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Hegesippus the Nazarene: His Five Books of Memoirs

Hegesippus the Nazarenes
Fragments from His Five Books of Memoirs

Hegesippus (Ha Gish’fa?) (c. 110 - c. April 7, 180 C.E.) was an early Nazarene writer who maintained some contact with Gentile Christendom. Hegesippus was conversant in the “oral tradition of the Jews” and made a written record of these traditions as well as other matters of import to Nazarenes. Hegesippus’ writings were compiled in a five volume work called “Memoirs”. According to Eusebius, Hegesippus quoted passages from The Gospel according to the Hebrews (a lost apocryphal Gospel once used by the ancient Nazarenes and Ebionites, recently reconstructed by W.N.A.E.). Eusebius also tells us that Hegesippus used Hebrew and Aramaic (“Syriac”) Scriptures. It is significant that Hegesippus made the first written record of the “oral tradition of the Jews” before the Mishna was later compiled by Rabbinic Jews. It is unfortunate that this Nazarene “Mishna” has not survived to us. Jerome says of Hegesippus that he “wrote a history of all ecclesiastical events from the passion of our Lord down to his own period... in five volumes.” (Jerome; Of Illustrius Men 22). It has been suggested that Jerome knew of Hegesippus only through Eusebius. If Memoirs were merely a chronologoical history, it would be odd that his account of Ya’akov HaTzadik (James the Just) did not occur until volme five. Also it is important to mention that certain elements of Hegesippus’ account of Ya’akov HaTzadik seem to be legendary and may be difficult to believe in terms of what we know of Second Temple Era Judaism. The claim that he alone was permitted to enter the Holy Place may reer to the fact that he was permitted to enter the Temple, not the Holy of Holies. If he was counted as an Essene, that would have been unusual, as Essenes abstained from the Temple service, and would have been forbidden to do so by the highly regimented Essene hierarchy.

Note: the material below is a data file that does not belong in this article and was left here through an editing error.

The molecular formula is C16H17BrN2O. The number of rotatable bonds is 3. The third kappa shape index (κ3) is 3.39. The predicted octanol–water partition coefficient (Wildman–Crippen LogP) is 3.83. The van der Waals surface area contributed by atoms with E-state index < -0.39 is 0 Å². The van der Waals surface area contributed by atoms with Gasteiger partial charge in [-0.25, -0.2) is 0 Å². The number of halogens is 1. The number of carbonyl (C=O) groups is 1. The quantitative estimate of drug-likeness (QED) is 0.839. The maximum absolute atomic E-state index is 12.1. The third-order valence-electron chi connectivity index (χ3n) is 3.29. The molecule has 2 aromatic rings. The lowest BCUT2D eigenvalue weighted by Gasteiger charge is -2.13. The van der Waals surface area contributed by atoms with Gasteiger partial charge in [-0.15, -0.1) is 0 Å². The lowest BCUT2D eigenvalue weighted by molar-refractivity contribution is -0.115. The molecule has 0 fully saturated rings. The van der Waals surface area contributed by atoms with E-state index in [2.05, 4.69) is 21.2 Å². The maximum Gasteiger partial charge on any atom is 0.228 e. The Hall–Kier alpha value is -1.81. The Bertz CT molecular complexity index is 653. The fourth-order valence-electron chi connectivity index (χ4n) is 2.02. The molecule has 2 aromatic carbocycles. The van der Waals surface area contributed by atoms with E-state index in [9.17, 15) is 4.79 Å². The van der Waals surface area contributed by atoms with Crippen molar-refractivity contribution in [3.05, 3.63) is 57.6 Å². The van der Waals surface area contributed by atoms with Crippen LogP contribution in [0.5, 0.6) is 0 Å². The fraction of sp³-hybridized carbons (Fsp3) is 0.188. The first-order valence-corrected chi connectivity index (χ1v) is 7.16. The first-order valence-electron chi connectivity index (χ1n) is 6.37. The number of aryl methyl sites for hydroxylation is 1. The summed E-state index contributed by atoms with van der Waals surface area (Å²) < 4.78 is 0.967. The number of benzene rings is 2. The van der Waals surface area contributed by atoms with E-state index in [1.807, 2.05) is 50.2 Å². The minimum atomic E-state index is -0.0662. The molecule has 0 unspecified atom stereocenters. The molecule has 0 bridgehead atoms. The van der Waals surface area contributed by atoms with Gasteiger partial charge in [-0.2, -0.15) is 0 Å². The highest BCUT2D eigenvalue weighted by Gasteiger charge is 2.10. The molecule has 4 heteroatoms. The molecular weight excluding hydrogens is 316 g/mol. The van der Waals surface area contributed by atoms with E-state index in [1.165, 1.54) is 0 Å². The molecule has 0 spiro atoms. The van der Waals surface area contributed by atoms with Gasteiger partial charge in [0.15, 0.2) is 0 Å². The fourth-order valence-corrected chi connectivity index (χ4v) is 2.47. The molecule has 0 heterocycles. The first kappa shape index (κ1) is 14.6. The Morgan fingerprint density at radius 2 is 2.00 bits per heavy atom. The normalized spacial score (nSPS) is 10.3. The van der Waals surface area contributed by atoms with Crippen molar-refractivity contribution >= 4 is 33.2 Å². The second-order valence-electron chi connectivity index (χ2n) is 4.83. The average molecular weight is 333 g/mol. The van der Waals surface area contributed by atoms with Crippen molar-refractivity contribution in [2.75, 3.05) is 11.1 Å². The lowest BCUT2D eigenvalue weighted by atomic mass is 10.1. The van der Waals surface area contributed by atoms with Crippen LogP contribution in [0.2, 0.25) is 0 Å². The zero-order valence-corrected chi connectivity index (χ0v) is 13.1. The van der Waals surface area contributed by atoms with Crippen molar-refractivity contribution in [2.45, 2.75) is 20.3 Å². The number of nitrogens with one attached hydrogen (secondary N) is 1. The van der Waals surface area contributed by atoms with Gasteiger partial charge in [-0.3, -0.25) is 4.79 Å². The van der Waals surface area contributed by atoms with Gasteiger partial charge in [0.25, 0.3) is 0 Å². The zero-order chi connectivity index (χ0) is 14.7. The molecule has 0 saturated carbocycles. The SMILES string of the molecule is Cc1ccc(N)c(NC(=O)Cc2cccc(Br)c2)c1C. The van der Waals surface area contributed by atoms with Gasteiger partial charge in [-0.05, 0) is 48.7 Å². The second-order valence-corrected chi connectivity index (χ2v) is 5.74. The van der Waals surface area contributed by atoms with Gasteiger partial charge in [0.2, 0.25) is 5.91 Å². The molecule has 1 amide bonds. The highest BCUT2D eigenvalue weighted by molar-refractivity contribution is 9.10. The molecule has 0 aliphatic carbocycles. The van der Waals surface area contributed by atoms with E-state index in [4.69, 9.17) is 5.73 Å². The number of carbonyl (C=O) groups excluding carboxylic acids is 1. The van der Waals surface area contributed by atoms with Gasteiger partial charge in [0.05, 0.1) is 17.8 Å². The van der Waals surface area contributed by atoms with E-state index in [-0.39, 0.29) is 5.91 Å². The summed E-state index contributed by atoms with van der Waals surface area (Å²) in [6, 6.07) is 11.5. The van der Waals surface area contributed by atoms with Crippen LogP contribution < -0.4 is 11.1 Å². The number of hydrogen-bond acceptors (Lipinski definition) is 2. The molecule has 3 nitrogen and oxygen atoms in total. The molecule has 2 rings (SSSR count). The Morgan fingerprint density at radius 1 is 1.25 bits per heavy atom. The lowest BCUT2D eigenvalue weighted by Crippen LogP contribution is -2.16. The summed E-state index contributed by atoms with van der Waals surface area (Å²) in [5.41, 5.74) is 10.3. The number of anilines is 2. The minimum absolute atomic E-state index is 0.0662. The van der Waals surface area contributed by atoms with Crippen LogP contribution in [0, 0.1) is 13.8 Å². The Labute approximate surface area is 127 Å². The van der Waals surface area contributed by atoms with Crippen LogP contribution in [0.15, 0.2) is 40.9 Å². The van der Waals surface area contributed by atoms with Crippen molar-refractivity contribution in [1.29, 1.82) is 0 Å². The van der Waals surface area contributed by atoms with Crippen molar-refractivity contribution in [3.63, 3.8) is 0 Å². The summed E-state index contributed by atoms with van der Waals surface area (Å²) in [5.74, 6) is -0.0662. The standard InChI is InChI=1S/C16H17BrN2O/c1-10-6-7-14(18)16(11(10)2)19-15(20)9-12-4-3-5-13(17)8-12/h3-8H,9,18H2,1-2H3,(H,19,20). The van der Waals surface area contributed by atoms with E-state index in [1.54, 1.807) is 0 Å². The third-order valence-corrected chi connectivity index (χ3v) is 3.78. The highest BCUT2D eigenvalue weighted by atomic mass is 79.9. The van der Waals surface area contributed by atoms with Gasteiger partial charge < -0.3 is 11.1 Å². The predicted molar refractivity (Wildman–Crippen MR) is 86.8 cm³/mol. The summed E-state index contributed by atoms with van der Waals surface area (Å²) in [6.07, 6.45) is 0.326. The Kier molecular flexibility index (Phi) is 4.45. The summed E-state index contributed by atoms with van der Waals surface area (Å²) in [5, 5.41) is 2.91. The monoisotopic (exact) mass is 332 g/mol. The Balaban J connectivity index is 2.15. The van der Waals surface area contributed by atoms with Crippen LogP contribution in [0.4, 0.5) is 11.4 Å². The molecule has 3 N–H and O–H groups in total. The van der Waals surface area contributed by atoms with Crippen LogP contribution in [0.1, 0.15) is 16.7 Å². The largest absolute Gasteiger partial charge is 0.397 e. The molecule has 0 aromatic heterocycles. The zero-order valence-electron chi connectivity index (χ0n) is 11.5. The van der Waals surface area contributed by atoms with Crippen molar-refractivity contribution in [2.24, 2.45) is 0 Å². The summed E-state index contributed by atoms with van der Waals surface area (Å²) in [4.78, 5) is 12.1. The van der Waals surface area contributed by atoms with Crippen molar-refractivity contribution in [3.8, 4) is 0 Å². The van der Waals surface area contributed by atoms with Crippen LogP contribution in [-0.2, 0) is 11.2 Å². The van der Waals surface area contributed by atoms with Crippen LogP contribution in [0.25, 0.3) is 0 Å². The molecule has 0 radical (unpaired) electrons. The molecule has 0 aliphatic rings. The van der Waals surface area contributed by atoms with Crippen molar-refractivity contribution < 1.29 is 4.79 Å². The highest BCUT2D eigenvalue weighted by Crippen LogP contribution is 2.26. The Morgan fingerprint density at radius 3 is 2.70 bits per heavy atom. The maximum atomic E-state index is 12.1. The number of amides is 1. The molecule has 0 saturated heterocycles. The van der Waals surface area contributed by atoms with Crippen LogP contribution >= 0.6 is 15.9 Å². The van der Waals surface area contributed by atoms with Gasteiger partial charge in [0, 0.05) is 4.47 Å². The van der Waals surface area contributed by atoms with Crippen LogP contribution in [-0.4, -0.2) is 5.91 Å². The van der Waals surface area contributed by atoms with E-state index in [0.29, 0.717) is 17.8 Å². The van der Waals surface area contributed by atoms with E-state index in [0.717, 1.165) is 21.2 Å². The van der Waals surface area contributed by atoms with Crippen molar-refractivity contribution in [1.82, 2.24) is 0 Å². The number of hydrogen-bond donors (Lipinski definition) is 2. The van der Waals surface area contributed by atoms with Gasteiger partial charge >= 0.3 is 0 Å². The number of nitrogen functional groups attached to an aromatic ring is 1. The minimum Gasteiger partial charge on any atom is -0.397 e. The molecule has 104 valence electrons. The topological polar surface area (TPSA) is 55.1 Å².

James Trimm, President
Worldwide Nazarene Assembly of Elohim
PO Box 471
Hurst, TX 76053



Views: 418

Comment by Mavryk Chaparral on October 17, 2009 at 9:10pm
Ooh, this sounds really interesting.
What was Hegesippus' Hebrew name?
Comment by James Trimm on October 17, 2009 at 11:29pm
Probably Ha Gish’fa

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